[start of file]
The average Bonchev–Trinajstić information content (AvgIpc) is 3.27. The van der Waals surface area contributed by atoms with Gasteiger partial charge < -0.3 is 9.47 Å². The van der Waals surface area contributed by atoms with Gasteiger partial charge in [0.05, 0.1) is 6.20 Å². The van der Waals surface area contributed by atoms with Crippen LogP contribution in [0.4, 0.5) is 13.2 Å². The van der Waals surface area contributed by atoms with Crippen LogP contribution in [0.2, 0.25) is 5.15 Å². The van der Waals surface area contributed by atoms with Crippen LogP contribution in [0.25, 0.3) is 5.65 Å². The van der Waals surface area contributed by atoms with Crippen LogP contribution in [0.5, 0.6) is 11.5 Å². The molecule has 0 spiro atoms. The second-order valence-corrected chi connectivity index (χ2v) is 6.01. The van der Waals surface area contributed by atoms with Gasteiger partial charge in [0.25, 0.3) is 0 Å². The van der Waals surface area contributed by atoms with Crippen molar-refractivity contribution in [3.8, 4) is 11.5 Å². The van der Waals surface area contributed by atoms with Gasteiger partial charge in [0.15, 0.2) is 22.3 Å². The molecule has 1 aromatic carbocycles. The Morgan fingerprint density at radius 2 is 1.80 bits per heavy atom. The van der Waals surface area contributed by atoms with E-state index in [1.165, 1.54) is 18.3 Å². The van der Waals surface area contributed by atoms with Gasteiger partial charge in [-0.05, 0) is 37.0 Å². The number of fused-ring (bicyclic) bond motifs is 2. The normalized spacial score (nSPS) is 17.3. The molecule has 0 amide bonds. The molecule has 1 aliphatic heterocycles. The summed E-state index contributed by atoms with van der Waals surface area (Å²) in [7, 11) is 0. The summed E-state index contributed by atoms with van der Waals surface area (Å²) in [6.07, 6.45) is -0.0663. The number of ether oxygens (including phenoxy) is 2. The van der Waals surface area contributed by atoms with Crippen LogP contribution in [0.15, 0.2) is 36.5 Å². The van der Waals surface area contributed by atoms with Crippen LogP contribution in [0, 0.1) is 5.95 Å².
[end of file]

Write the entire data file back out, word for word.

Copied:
The average Bonchev–Trinajstić information content (AvgIpc) is 3.27. The van der Waals surface area contributed by atoms with Gasteiger partial charge < -0.3 is 9.47 Å². The van der Waals surface area contributed by atoms with Gasteiger partial charge in [0.05, 0.1) is 6.20 Å². The van der Waals surface area contributed by atoms with Crippen LogP contribution in [0.4, 0.5) is 13.2 Å². The van der Waals surface area contributed by atoms with Crippen LogP contribution in [0.2, 0.25) is 5.15 Å². The van der Waals surface area contributed by atoms with Crippen LogP contribution in [0.25, 0.3) is 5.65 Å². The van der Waals surface area contributed by atoms with Crippen LogP contribution in [0.5, 0.6) is 11.5 Å². The molecule has 0 spiro atoms. The second-order valence-corrected chi connectivity index (χ2v) is 6.01. The van der Waals surface area contributed by atoms with Gasteiger partial charge in [0.25, 0.3) is 0 Å². The van der Waals surface area contributed by atoms with Crippen molar-refractivity contribution in [3.8, 4) is 11.5 Å². The van der Waals surface area contributed by atoms with Gasteiger partial charge in [0.15, 0.2) is 22.3 Å². The molecule has 1 aromatic carbocycles. The Morgan fingerprint density at radius 2 is 1.80 bits per heavy atom. The van der Waals surface area contributed by atoms with E-state index in [1.165, 1.54) is 18.3 Å². The van der Waals surface area contributed by atoms with Gasteiger partial charge in [-0.05, 0) is 37.0 Å². The number of fused-ring (bicyclic) bond motifs is 2. The normalized spacial score (nSPS) is 17.3. The molecule has 0 amide bonds. The molecule has 1 aliphatic heterocycles. The summed E-state index contributed by atoms with van der Waals surface area (Å²) in [7, 11) is 0. The summed E-state index contributed by atoms with van der Waals surface area (Å²) in [6.07, 6.45) is -0.0663. The number of ether oxygens (including phenoxy) is 2. The van der Waals surface area contributed by atoms with Crippen LogP contribution in [0.15, 0.2) is 36.5 Å². The van der Waals surface area contributed by atoms with Crippen LogP contribution in [0, 0.1) is 5.95 Å².